This history of seals along the Swedish coast is intimately tied to human exploitation and attitudes towards wildlife. Up until the 19th century, grey seals outnumbered harbour seals in the Kattegat-Skagerrak area and pups were born in many locations. Pupping coincided with the earlier breeding seen in the Atlantic population of grey seals. In the late 1800s, Denmark brought in a bounty system aimed at reducing or eradicating seals. This was matched by a similar scheme in Sweden at the beginning of the 1900s. Bounty hunting devastated all seal populations, reducing both the 90,000 strong Baltic grey seal and 30,000 strong harbour seal populations to less than 5,000 of each species. The effect on the western grey seals was even more extreme and the breeding population became extinct before 1900.

In the 1970s, all species of seal were protected in Sweden. The remnants of the harbour and Baltic grey seal populations began a slow journey to recovery; however, the western grey seals were completely gone. Like harbour seals, grey seals are creatures of habit and generations of animals will give birth in roughly the same location they are born. Only rarely does a seal break the mould and establish itself in a new location. The result is that the distribution of grey seal pupping grounds, which was overturned by human actions in a matter of decades, will likely take centuries of protection to recover from historical bounty hunting. This is assuming of course that the habitat is still capable of sustaining the species. Changes to the ecosystem, like disruption of potential pupping sites by tourists and the collapse of fish stocks, may have made the west coast less hospitable to grey seals. For this reason, the sighting of a young grey seal in the West is an exciting revelation. Is this a young explorer visiting our coasts, or a Skagerrak native and herald of recolonisation? Only repeated observation of the same individual and searching for a sighting of the distinctive white coat of a grey seal pup can tell.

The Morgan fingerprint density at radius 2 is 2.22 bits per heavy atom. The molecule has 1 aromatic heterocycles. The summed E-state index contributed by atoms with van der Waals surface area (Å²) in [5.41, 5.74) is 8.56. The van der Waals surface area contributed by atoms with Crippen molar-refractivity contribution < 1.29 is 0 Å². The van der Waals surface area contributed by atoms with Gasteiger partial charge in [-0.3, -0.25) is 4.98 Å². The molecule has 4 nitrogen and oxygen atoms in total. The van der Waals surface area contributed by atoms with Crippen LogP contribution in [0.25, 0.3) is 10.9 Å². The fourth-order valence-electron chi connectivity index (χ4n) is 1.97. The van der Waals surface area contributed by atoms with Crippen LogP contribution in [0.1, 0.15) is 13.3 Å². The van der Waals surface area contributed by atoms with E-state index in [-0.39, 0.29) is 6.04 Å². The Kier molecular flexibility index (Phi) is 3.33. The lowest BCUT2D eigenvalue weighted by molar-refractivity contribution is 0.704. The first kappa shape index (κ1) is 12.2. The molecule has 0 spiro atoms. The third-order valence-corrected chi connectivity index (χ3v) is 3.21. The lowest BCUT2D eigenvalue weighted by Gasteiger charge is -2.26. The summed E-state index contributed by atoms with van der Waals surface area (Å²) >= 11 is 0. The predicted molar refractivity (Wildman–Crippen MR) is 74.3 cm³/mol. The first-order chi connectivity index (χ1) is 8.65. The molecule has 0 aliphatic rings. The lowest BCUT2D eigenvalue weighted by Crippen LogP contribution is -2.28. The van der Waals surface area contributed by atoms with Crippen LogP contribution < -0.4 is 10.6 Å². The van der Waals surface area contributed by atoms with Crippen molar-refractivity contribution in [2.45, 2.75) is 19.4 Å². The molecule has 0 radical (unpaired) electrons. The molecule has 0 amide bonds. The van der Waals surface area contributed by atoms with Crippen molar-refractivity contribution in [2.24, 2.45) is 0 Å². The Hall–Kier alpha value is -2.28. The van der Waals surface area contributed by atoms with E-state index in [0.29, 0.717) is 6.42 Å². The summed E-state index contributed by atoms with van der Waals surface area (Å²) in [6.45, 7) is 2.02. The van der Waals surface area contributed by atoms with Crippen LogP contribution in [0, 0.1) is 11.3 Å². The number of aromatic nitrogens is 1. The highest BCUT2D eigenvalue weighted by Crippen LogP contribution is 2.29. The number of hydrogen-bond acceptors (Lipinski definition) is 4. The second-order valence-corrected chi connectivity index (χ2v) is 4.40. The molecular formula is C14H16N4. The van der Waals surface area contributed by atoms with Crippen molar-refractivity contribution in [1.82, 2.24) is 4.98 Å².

With the recovery of Swedish seal populations has come a renewed call for population control. While a protective hunt of animals directly interacting with fishing gear has taken place for years, 2020 saw the introduction of a new licenced hunt with quotas far higher than had previously been allowed. For the year 2021/2022, a quota of 2,000 Baltic grey seals and 700 west coast harbour seals has been listed. If such high quotas continue to be set and are fulfilled, both species will be at risk of population decline, especially if they are under stress from the changing environment and loss of key prey species. This is the reason we have begun to develop new techniques for measuring pup production using drones and individual identification to study seal movements and survival. It is more important than ever that we understand what controls population growth so that we can detect early warning signs of decline.

The young grey seal was photographed as part of an ongoing project to build a database of individually identified Swedish seals. Grey, harbour, and ringed seals all have unique patterns on their fur. These patterns can be used as a ‘fingerprint’ allowing the individual animals to be identified each time they are spotted. By recording where and when individuals are sighted, we can generate important information on how long seals live, how much they move around and how much use they make out of certain habitats. This information forms the basis of species assessments and can be used to develop management practices like establishing the most effective protected areas and avoiding unsustainable hunting.

In a world where conservation success stories are rare, the recovery of the harbour seal population in Northern Europe and grey seals in the Baltic Sea should be a massive source of pride for the people of Sweden and surrounding nations. It shows the world that the recovery of top predator species from the brink of extinction is possible. With these keystone species comes the potential recovery of incredibly diverse ecosystems.

These ecosystems, both on land and in the sea, support all our lives by providing food, water, clean air, a stable environment, and peace for those who seek it. The story of seals does not end there, however. Like everything in nature, seal populations are in a state of constant change. If the mistakes of the past are to be avoided, continued effort needs to go into monitoring and understanding what new threats the next generation of seals face. This is part of what we must do on our own doorstep to tackle the global trend of biodiversity loss. The future of seals, and all the inhabitants of our waters rests in our hands.

Additional photographs by Simon Isacsson